Reader: no doubt you are aware by now that affluent white people do just about everything a little better than you and I. It’s called panache, and like special diets and yoga passions, this better-ness, otherwise known as excellence, is something that comes naturally to our well-to-do white friends. Now, in addition to all of the things this elite corp already excels at—field hockey, recycling, wealth management—we can add another: teaching. It turns out that affluent white people make the most excellent teachers.
Or they WOULD, if only we recognized their innate outstanding-ness and made sure that theirs were the ranks from which teachers are recruited. Instead, as we are reminded approximately every 3.5 seconds, and almost always by an affluent white person, our teaching ranks are composed entirely of bottom feeders, those individuals who, whatever few talents and wealth they may possess, almost certainly did not attend Shore Country Day. By contrast, in high performing countries like South Korea, Finland and Singapore, 100% of teachers come from the top third of their class.
In case you doubt this assertion, I refer you to the following report on attracting and retaining top talent and teaching, prepared by none other than global management giant McKinsey and Company. In the report, McKinsey looks at how much more outstanding teachers are in other countries, then suggests ways of luring the elusive top third, long drawn to finance companies and management consultants like McKinsey, into teaching. By far the most outstanding of these ideas is something that McKinsey calls Race to the Top Third.
But is the top third really all that? Oh reader—the top third is all that and more. You see, we already have proof of how great our schools could be if only we would unshackle our elites and allow them them to unfurl the spirit of dedication and excellence that they bring to the squash court. It is called Teach for America, which last year alone had 48,000 applicants, all of whom were rated outstanding or above on the most important tests that life has to offer. The innate excellence of the TFA recruits is demonstrated by the fact that they require only 5 weeks of training—that’s how excellent they are—in order to teach for two years, then go onto a far more lucrative career, in finance, management consulting, or at Education Reform, Inc.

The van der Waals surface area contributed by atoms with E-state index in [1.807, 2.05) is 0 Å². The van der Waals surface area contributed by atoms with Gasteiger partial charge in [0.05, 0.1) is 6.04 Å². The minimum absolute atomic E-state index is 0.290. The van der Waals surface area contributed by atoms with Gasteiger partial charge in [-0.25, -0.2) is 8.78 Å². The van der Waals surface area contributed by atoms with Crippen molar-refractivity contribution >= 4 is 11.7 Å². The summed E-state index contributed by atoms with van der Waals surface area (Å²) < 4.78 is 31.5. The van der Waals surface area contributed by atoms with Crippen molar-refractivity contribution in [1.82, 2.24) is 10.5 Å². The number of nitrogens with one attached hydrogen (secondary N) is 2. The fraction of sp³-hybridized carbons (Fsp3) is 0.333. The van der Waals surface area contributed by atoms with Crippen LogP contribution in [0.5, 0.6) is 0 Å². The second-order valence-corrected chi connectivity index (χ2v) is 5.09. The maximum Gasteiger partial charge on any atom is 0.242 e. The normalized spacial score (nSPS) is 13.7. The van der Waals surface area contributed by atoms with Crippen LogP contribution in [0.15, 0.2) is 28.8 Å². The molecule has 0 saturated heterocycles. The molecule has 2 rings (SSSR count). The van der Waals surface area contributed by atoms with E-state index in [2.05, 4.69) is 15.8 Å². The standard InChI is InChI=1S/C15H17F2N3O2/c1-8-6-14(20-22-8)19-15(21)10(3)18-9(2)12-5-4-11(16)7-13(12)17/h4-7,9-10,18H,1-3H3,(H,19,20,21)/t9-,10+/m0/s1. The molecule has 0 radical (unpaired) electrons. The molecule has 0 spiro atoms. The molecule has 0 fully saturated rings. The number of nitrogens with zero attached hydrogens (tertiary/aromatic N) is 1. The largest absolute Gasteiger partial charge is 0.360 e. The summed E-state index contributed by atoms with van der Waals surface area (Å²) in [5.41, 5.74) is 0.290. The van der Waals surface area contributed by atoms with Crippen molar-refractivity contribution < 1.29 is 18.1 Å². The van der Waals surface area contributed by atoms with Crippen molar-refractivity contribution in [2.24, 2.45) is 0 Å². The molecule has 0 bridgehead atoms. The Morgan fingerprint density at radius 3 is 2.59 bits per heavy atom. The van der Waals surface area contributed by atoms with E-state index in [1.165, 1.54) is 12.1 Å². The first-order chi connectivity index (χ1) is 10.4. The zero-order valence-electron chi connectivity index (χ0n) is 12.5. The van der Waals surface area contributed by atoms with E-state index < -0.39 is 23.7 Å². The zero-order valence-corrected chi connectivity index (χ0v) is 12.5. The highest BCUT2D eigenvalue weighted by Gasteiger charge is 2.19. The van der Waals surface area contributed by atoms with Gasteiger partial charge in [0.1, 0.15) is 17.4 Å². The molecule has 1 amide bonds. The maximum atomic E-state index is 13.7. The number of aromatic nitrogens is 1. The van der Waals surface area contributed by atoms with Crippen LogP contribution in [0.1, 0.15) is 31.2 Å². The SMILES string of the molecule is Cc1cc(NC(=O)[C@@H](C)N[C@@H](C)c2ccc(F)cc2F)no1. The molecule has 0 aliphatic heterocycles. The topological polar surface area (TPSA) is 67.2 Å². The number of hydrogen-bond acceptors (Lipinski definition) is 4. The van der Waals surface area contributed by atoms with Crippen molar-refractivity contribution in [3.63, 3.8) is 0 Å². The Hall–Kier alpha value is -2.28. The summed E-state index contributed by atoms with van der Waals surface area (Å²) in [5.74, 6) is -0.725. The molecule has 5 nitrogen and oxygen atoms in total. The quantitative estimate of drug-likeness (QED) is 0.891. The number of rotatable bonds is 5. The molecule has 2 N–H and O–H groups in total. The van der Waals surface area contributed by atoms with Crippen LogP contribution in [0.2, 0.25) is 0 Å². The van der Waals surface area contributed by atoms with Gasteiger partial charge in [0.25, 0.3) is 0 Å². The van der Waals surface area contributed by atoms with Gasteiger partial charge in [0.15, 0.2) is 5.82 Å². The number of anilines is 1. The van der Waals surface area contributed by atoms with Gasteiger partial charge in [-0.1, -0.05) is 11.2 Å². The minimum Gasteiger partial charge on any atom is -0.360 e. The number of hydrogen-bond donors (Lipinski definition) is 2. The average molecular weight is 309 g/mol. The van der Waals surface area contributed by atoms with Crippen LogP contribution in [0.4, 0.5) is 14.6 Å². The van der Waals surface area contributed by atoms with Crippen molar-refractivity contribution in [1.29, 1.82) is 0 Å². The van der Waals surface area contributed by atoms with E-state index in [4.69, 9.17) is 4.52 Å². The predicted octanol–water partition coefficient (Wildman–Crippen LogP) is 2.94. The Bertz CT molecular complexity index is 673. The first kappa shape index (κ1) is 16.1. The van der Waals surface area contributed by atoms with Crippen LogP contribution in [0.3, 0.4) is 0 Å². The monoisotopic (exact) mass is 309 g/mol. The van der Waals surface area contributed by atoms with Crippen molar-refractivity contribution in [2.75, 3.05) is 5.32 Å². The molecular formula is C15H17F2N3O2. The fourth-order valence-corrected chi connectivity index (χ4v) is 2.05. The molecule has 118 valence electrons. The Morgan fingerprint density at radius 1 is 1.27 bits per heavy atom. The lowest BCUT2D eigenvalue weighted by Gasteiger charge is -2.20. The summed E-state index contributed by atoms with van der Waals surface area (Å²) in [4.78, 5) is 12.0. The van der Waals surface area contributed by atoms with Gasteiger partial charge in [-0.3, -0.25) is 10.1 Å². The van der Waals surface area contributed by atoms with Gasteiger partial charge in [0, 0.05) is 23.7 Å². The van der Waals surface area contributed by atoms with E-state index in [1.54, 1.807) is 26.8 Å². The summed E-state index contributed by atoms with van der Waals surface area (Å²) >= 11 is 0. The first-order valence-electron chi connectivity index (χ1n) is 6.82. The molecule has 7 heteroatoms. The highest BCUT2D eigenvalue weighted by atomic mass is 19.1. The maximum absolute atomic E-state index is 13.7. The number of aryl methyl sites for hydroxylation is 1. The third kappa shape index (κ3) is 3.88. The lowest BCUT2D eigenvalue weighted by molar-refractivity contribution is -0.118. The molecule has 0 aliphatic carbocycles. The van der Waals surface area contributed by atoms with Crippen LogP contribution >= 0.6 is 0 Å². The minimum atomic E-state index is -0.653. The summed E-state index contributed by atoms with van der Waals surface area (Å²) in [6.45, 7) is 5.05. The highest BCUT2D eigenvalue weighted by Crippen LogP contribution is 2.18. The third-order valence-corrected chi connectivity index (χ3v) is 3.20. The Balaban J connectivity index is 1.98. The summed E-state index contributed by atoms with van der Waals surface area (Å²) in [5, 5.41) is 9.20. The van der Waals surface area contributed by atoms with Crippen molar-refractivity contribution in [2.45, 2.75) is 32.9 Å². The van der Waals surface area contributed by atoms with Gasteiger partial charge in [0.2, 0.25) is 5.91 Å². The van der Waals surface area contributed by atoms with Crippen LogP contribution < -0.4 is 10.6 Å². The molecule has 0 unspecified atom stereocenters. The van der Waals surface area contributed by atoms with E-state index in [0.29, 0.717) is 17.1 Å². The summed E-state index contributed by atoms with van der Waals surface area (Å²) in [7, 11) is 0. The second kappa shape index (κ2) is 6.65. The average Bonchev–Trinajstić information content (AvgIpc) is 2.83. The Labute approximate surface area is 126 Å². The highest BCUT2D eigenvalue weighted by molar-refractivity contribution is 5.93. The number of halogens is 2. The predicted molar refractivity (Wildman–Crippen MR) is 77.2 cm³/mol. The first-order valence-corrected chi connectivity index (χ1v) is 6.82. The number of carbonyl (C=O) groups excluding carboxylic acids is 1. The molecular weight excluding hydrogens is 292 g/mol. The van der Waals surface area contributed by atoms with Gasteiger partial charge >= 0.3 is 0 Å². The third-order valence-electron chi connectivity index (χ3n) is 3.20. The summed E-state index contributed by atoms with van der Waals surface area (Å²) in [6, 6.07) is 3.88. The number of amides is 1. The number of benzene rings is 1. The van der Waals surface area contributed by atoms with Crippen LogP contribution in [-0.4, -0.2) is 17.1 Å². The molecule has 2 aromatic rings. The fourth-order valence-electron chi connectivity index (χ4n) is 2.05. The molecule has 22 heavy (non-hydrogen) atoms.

Now some critics—make that haters—have pointed out that all of this top third talk is nothing more than veiled elitism. Here’s New York teacher and writer Dan Brown who ranted on just this topic at an event on better elite recruitment put on by the Carnegie Corporation.
First of all, when we talk about attracting the top third of college graduates, that to me is code for the top third socioeconomically. We know from the achievement gap that social class and money very often correlate to academic achievement. Of course there are tons of exceptions, but this is the trend. We’re saying we need the children of affluence to choose to become teachers.
Top thirdism is also likely to produce a teaching corp that looks a lot more like the fields that the top third is currently drawn to: finance, accounting and technology. In other words, white, whiter, and whitest, or, ideally suited to bring excellence to our urban schools. Evidence of this transformation can be already be seen in our nation’s laboratories of innovation and excellence, charter schools where the teaching staff is overwhelmingly young, white and fresh.
As for those college gradu-ettes who beat the odds and manage to make it to the top third without being affluent, well there is room for them in the teaching profession too. They can always marry hedge fund managers.
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